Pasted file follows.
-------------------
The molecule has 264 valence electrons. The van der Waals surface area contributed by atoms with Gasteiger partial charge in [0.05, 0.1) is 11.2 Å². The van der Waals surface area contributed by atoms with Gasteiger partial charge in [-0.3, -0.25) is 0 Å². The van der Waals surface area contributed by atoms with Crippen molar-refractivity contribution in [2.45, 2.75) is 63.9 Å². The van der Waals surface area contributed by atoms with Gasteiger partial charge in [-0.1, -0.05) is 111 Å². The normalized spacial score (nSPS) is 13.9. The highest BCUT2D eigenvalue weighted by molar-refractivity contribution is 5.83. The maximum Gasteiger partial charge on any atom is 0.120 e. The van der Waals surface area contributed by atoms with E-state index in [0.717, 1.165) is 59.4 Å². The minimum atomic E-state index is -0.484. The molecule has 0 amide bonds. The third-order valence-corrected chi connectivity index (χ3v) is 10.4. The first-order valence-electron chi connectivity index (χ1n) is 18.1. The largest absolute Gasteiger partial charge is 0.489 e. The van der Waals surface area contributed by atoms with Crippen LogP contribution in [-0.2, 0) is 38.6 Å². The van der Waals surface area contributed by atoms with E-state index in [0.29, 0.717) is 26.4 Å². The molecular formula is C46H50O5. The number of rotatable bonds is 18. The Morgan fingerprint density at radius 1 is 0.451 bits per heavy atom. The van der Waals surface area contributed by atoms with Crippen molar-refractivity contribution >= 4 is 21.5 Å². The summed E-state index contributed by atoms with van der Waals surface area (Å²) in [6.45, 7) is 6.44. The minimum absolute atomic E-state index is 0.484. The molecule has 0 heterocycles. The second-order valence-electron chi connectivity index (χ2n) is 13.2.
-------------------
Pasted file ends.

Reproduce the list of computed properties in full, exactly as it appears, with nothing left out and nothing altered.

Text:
The molecule has 264 valence electrons. The van der Waals surface area contributed by atoms with Gasteiger partial charge in [0.05, 0.1) is 11.2 Å². The van der Waals surface area contributed by atoms with Gasteiger partial charge in [-0.3, -0.25) is 0 Å². The van der Waals surface area contributed by atoms with Crippen molar-refractivity contribution in [2.45, 2.75) is 63.9 Å². The van der Waals surface area contributed by atoms with Gasteiger partial charge in [-0.1, -0.05) is 111 Å². The normalized spacial score (nSPS) is 13.9. The highest BCUT2D eigenvalue weighted by molar-refractivity contribution is 5.83. The maximum Gasteiger partial charge on any atom is 0.120 e. The van der Waals surface area contributed by atoms with E-state index in [0.717, 1.165) is 59.4 Å². The minimum atomic E-state index is -0.484. The molecule has 0 amide bonds. The third-order valence-corrected chi connectivity index (χ3v) is 10.4. The first-order valence-electron chi connectivity index (χ1n) is 18.1. The largest absolute Gasteiger partial charge is 0.489 e. The van der Waals surface area contributed by atoms with Crippen LogP contribution in [-0.2, 0) is 38.6 Å². The van der Waals surface area contributed by atoms with E-state index in [0.29, 0.717) is 26.4 Å². The molecular formula is C46H50O5. The number of rotatable bonds is 18. The Morgan fingerprint density at radius 1 is 0.451 bits per heavy atom. The van der Waals surface area contributed by atoms with Crippen molar-refractivity contribution >= 4 is 21.5 Å². The summed E-state index contributed by atoms with van der Waals surface area (Å²) in [6.45, 7) is 6.44. The minimum absolute atomic E-state index is 0.484. The molecule has 0 heterocycles. The second-order valence-electron chi connectivity index (χ2n) is 13.2.